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Ukrainians Google ‘how to make a molotov cocktail’ after defense minister’s call to arms

A training session on how to use molotov cocktails is conducted at an abandoned factory in Kyiv on Feb. 6. (Sergei Supinsky/AFP/Getty Images)
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LONDON — Ukrainians flocked online Friday to look up a recipe: molotov cocktails.

They did so after the country’s deputy defense minister, Hanna Maliar, urged civilians to help “resist” Russian invasion forces, which attacked Ukraine on Thursday and neared the capital, Kyiv, on Friday.

Maliar said in a Facebook post Friday that the Russian invaders have “already felt the power” of Ukraine’s military forces. “But it is important that everyone resists,” she added.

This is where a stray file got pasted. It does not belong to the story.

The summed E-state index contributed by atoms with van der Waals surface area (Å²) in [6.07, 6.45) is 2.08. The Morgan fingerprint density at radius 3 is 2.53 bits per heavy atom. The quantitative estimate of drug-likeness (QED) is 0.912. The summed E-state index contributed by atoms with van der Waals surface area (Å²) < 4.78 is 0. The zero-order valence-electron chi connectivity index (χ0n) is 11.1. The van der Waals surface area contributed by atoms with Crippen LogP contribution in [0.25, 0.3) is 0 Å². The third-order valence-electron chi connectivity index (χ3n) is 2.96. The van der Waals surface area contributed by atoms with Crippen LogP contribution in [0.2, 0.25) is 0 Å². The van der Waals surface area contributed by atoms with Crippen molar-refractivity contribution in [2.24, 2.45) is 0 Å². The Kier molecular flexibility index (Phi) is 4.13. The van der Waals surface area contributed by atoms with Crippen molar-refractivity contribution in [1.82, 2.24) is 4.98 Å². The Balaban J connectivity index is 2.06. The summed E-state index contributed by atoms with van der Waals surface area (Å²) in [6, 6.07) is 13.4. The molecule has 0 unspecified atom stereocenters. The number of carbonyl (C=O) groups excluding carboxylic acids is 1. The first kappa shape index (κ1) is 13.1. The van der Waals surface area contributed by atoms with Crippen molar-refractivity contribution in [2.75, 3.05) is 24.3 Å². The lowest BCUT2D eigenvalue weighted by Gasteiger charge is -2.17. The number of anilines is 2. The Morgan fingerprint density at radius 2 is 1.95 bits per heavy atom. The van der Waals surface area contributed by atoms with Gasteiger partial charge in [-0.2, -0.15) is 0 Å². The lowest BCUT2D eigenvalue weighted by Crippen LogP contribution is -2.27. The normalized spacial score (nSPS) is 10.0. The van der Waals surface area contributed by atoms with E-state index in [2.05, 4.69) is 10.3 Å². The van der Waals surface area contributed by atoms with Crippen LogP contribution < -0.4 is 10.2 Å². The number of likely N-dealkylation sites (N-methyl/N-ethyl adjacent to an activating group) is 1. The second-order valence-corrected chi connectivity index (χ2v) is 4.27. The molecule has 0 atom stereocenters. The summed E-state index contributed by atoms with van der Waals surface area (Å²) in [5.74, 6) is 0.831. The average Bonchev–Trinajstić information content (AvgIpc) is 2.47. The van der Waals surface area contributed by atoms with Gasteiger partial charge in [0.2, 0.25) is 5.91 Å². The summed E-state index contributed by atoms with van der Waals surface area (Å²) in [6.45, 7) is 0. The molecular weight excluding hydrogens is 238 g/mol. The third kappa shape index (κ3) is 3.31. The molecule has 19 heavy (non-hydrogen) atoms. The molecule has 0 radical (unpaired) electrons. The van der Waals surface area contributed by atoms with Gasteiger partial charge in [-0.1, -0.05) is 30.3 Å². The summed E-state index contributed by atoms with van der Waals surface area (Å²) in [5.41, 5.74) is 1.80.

Ukrainians are hurling molotov cocktails at Russians. Hungarians and Finns once did the same.

She called on Ukrainians to make the homemade weapons and take up arms and join territorial defense forces, which she noted have simplified their recruitment procedures.

Searches for “how to make a molotov cocktail” spiked in Ukraine in the last 24 hours, according to Google search data.

Molotov cocktails are improvised incendiary devices, made by pouring a flammable liquid into a glass bottle and plugging it with a cloth “fuse” before setting it on fire.

Search interest was initially highest in the northeastern regions of Ukraine, which were first attacked by Russian forces, including Slobozhanshchyna, where Ukraine’s second-largest city of Kharkiv is located.

The Russian weaponry being used to attack Ukraine

Google searches also showed a popular variation on “how to make a molotov cocktail in the forest.” As forces moved closer to Kyiv throughout Friday, search interest on how to make the devices skyrocketed in the capital region, home to nearly 3 million people, overtaking the rest of the country.

“This is our land,” Maliar wrote. “We do everything to make it very difficult for the enemy. . . . Victory will be ours!”

Adela Suliman contributed to this report.

For a second day, explosions were heard and felt in Ukraine as Russia continued its country-wide attack on Feb. 25. (Video: Alexa Juliana Ard/The Washington Post)